Dakota County extends to Goodhue and Washington Counties

Thanks to David Asp for an update on fiber networks and fiber planning in Dakota County. David has been working to extend fiber network to neighboring counties – and then to the neighboring counties of those counties. The growth is pretty systematic. The goal is to increase the value of the network (by increasing people and places to reach via fiber) and increase redundancy. He had a couple updates on that expansion.

Dakota County is working with Goodhue County to extend the network. Here’s the gust of their partnership…

REPORT SUMMARY
Dakota County is offering a 20-year agreement to Goodhue County for use of fiber running between the two counties.

BACKGROUND
Hiawatha Broadband Communications (HBC) has installed a 144-strand fiber run between Red Wing and Hastings. Twelve of those strands have been purchased by Dakota County. Goodhue County is being offered use of two of those strands for 20 years for a one-time payment of $30,000 to Dakota

County
You can find the full document online, which would be helpful if your community is looking at similar partnerships.

Dakota County is also working with Washington County to connect their networks using the Hastings Bridge. Here are some of the working specifics of their Joint Powers Agreement…

3.   Agreement between the Parties

The intended use for each segment of the network is to enable the parties to construct and manage fiber optic communications networks for the purpose of delivering communications services among their respective institutional sites as more fully described below.

3.1    Dakota will:

  • Allow State to use a one pair of county owned fiber optic cable from the Dakota County Administration Center to the Hastings City Hall.
  • Construct new fiber between the Hastings City Hall and the south side of Highway 61 Bridge.
  • Allow State to use a one pair of county owned fiber optic cable from the Hastings City Hall to the south side of the Highway 61 Bridge.
  • Provide maintenance on its fiber segments.

3.2       Washington will:

  • Construct new fiber between the Cottage Grove Service Center and the north side of Highway 61 Bridge.
  • Allow State to use one pair of county owned fiber optic cable from the Cottage Grove Service Center to the north side of the Highway 61 Bridge.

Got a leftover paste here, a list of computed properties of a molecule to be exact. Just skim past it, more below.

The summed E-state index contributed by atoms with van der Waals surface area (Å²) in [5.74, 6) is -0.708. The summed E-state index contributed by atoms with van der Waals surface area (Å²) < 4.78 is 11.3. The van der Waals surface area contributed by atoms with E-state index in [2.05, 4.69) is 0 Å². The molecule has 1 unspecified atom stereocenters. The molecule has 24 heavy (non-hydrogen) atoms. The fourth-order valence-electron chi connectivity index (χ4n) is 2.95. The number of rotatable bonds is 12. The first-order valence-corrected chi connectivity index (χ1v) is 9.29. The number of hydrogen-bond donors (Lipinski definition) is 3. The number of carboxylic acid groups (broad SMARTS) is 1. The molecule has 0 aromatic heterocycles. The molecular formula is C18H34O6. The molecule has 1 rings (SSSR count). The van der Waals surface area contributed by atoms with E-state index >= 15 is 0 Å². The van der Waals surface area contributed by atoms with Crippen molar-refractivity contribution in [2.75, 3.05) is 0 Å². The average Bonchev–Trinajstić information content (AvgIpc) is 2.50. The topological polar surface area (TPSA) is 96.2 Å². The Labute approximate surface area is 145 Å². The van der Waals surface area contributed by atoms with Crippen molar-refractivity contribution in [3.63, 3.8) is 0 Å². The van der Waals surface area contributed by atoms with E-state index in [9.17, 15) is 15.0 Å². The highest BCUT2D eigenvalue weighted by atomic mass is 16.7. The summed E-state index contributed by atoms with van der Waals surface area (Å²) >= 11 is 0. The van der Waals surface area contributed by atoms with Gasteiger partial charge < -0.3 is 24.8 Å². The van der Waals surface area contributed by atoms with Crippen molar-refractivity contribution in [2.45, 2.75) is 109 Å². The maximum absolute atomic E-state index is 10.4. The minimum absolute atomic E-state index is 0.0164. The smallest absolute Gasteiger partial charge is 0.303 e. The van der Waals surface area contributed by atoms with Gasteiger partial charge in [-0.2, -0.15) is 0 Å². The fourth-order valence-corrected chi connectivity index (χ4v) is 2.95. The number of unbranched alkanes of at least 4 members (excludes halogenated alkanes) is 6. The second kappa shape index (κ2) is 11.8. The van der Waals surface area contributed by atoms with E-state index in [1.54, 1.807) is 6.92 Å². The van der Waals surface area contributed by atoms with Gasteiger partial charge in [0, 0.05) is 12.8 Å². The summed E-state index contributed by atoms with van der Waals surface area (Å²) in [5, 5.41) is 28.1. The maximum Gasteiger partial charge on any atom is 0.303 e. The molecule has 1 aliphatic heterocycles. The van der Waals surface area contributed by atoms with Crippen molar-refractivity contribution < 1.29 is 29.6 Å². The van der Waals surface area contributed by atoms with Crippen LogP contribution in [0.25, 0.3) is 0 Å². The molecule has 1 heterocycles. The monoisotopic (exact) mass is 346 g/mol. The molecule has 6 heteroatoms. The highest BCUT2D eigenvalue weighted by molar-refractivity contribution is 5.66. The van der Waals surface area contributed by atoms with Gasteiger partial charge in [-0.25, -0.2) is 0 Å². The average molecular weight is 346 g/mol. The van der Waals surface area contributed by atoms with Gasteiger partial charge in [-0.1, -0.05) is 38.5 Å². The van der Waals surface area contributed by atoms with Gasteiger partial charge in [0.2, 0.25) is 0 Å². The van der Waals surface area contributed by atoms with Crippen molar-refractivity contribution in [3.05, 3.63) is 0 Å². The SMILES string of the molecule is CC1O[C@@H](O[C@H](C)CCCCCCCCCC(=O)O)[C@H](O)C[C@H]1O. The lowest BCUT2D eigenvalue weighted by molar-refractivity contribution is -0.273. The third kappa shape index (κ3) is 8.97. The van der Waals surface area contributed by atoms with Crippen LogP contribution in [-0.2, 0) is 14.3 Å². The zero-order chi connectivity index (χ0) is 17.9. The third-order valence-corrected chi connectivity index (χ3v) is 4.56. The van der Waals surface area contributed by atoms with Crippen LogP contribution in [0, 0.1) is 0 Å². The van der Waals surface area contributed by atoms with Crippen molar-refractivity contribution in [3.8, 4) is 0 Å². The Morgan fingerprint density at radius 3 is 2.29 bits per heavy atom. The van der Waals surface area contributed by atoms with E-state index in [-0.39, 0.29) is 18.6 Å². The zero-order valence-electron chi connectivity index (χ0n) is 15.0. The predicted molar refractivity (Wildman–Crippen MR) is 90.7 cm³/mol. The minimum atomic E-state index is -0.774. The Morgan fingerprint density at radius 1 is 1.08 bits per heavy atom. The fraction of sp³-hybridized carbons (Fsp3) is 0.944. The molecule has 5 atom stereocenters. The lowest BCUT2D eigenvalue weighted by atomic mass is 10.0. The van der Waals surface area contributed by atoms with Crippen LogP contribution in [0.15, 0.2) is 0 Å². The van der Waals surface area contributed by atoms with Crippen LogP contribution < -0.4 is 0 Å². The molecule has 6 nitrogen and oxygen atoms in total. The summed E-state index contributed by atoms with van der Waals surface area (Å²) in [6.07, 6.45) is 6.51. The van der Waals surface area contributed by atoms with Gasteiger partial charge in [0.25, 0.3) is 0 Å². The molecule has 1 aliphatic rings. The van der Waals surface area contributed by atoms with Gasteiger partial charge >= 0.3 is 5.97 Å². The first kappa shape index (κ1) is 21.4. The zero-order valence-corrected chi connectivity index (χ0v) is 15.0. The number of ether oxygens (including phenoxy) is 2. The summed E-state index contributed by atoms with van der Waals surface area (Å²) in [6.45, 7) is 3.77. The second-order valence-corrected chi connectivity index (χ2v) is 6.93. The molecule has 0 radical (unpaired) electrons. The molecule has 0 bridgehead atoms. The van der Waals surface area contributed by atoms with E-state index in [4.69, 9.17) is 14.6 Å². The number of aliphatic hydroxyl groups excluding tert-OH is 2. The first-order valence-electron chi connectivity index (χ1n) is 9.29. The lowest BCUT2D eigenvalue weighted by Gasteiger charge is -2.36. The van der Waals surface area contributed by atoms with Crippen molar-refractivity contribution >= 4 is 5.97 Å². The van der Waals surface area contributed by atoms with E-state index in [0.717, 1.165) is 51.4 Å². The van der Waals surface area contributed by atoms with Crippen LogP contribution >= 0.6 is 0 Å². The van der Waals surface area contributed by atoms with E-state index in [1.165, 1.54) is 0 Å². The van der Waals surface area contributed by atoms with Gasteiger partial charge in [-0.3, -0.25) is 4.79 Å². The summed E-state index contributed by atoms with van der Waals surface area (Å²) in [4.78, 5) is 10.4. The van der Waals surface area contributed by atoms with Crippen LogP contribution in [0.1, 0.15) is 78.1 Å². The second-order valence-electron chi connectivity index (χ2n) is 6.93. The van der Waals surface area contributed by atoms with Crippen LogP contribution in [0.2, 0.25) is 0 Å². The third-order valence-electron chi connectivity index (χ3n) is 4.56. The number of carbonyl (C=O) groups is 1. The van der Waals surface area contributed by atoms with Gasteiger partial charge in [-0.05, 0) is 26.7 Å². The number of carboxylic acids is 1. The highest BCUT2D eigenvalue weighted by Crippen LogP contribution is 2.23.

• Provide maintenance on its fiber segments.

3.3       State will:

  • Construct fiber optic cabling over the Highway 61 Bridge linking Dakota and Washington Service Centers.

  • Provide and manage a connection between Washington and Dakota using the counties’ fiber to provide an alternate path for redundancy between the counties.

  • Monitor the integrity of the fiber links and report any failure of those links to the appropriate organization.

  • Provide maintenance on its fiber segments.

Both projects have been in the works for more than a year. Almost an exact year ago the Pioneer Press ran an article on the Washington County partnership…

After several years of planning, a fiber-optic network connection between Washington and Dakota counties is set to be installed.

And it was October 2012 that Goodhue County reported on the opportunity…

Goodhue County is being asked to participate in a group of government agencies to jointly own part of an optical fiber run between Red Wing and Hastings.  David Asp of Dakota County will explain the benefits/costs, group membership, and what a joint powers agreement would include.

It can take a while but fun to celebrate progress!

This entry was posted in Building Broadband Tools, FTTH, MN by Ann Treacy. Bookmark the permalink.

About Ann Treacy

I have a Master’s Degree in Library and Information Science. I have been interested or involved in providing access to information through the Internet since 1994, when I worked for Minnesota’s first Internet service provider. I am pleased to be a part of the Blandin on Broadband Team. I also work with MN Coalition on Government Information, Minnesota Rural Partners, and the American Society for Information Science and Technology.

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